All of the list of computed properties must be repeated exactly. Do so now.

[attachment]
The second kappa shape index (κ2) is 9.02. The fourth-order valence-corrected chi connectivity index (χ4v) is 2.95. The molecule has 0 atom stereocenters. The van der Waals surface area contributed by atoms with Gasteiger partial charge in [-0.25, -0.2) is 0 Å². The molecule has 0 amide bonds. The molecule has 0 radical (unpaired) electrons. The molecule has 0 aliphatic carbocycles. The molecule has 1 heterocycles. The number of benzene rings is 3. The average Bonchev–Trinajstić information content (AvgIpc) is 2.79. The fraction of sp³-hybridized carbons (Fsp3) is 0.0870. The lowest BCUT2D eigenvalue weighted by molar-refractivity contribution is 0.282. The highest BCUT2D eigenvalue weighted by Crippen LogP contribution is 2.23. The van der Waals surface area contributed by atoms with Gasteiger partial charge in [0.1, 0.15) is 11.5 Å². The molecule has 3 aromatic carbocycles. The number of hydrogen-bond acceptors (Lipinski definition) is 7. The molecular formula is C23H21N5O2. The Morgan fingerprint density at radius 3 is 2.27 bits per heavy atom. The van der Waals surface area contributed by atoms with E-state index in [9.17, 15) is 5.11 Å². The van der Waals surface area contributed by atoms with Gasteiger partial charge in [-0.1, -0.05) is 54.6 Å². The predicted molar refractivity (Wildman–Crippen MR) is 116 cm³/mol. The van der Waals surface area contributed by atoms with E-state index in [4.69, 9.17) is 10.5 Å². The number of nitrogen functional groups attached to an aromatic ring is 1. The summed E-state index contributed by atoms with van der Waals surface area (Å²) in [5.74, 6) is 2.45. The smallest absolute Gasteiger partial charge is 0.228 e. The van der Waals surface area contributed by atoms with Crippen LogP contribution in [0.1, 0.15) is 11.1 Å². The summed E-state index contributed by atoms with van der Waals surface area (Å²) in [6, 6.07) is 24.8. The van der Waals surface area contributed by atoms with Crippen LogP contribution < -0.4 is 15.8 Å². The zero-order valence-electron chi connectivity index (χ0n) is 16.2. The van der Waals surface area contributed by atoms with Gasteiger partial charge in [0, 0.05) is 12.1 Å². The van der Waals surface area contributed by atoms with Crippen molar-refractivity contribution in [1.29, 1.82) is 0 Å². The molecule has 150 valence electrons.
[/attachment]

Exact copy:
The second kappa shape index (κ2) is 9.02. The fourth-order valence-corrected chi connectivity index (χ4v) is 2.95. The molecule has 0 atom stereocenters. The van der Waals surface area contributed by atoms with Gasteiger partial charge in [-0.25, -0.2) is 0 Å². The molecule has 0 amide bonds. The molecule has 0 radical (unpaired) electrons. The molecule has 0 aliphatic carbocycles. The molecule has 1 heterocycles. The number of benzene rings is 3. The average Bonchev–Trinajstić information content (AvgIpc) is 2.79. The fraction of sp³-hybridized carbons (Fsp3) is 0.0870. The lowest BCUT2D eigenvalue weighted by molar-refractivity contribution is 0.282. The highest BCUT2D eigenvalue weighted by Crippen LogP contribution is 2.23. The van der Waals surface area contributed by atoms with Gasteiger partial charge in [0.1, 0.15) is 11.5 Å². The molecule has 3 aromatic carbocycles. The number of hydrogen-bond acceptors (Lipinski definition) is 7. The molecular formula is C23H21N5O2. The Morgan fingerprint density at radius 3 is 2.27 bits per heavy atom. The van der Waals surface area contributed by atoms with E-state index in [9.17, 15) is 5.11 Å². The van der Waals surface area contributed by atoms with Gasteiger partial charge in [-0.1, -0.05) is 54.6 Å². The predicted molar refractivity (Wildman–Crippen MR) is 116 cm³/mol. The van der Waals surface area contributed by atoms with E-state index in [4.69, 9.17) is 10.5 Å². The number of nitrogen functional groups attached to an aromatic ring is 1. The summed E-state index contributed by atoms with van der Waals surface area (Å²) in [5.74, 6) is 2.45. The smallest absolute Gasteiger partial charge is 0.228 e. The van der Waals surface area contributed by atoms with Crippen LogP contribution in [0.1, 0.15) is 11.1 Å². The summed E-state index contributed by atoms with van der Waals surface area (Å²) in [6, 6.07) is 24.8. The van der Waals surface area contributed by atoms with Crippen LogP contribution < -0.4 is 15.8 Å². The zero-order valence-electron chi connectivity index (χ0n) is 16.2. The van der Waals surface area contributed by atoms with Gasteiger partial charge in [0, 0.05) is 12.1 Å². The van der Waals surface area contributed by atoms with Crippen molar-refractivity contribution in [1.29, 1.82) is 0 Å². The molecule has 150 valence electrons.